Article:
Silicon shields rice: a case study

We can see how much of a difference silicon makes in a study on rice resistance to a fungal disease known as rice blast.

Researchers found that rice plants supplied with a single dose of silicon immediately after pathogen inoculation or treated continuously with silicon for their entire life cycles had disease severity indices of 20.8% and 19.6%, respectively—significantly lower than the control rice untreated with silicon, which had a disease severity index of 63.7%.[6]

As illustrated in the photo below, the silicon-treated rice formed a hard, protective silica gel on its epidermal surface, as well as in the vascular tissues of its stem, that prevented the fungal pathogen from penetrating its cell walls.

Figure 2. The top photo shows rice 10 days after it was inoculated with the disease known as rice blast. Rice plants on the right were continuously treated with silicon, while those on the left were untreated. The bottom graphic explains how silicon-treated rice were able to form a silica layer that prevented the fungi from penetrating the plant’s epidermal cells. Source: Wang, Min, Limin Gao, Suyue Dong, Yuming Sun, Qirong Shen, and Shiwei Guo. 2017. “Role of Silicon on Plant–Pathogen Interactions.” Front. Plant Sci. 8. https://doi.org/10.3389/fpls.2017.00701.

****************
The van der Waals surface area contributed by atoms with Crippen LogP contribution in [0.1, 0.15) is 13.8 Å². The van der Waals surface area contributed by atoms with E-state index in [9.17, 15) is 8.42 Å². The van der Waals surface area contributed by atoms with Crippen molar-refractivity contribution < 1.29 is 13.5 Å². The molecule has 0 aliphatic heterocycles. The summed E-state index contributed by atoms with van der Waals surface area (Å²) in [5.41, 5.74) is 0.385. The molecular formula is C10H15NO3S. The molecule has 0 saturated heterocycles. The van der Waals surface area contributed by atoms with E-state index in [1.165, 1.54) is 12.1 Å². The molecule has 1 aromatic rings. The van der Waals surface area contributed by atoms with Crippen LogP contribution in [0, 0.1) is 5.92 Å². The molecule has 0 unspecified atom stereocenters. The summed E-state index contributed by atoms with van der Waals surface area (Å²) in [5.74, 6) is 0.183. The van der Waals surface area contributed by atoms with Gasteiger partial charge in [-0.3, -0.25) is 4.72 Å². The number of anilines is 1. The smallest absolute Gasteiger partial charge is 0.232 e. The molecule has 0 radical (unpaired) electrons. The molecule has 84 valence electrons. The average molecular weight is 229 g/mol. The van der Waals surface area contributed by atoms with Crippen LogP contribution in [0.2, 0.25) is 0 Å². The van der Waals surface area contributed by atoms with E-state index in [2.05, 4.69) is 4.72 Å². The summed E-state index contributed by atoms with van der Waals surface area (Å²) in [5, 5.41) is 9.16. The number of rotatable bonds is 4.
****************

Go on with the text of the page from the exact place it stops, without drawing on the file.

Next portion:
Fertlizing with silicon

While silicon is the second most abundant element in the soil after oxygen, it is not naturally present in a plant-accessible form. In fact, silicon is never found in a “free,” water-soluble form; it is always combined with other elements, forming oxides or silicates.

The only silicon compound that plants can take up is uncharged silicic acid, which is the sole water-soluble form of the beneficial nutrient. However, despite what some nutrient companies claim, you won’t find a silicic acid fertilizer because it is highly unstable. If bottled in a solution of more than 100 to 200 ppm, silicic acid will precipitate and revert to grainy silica—sand, basically.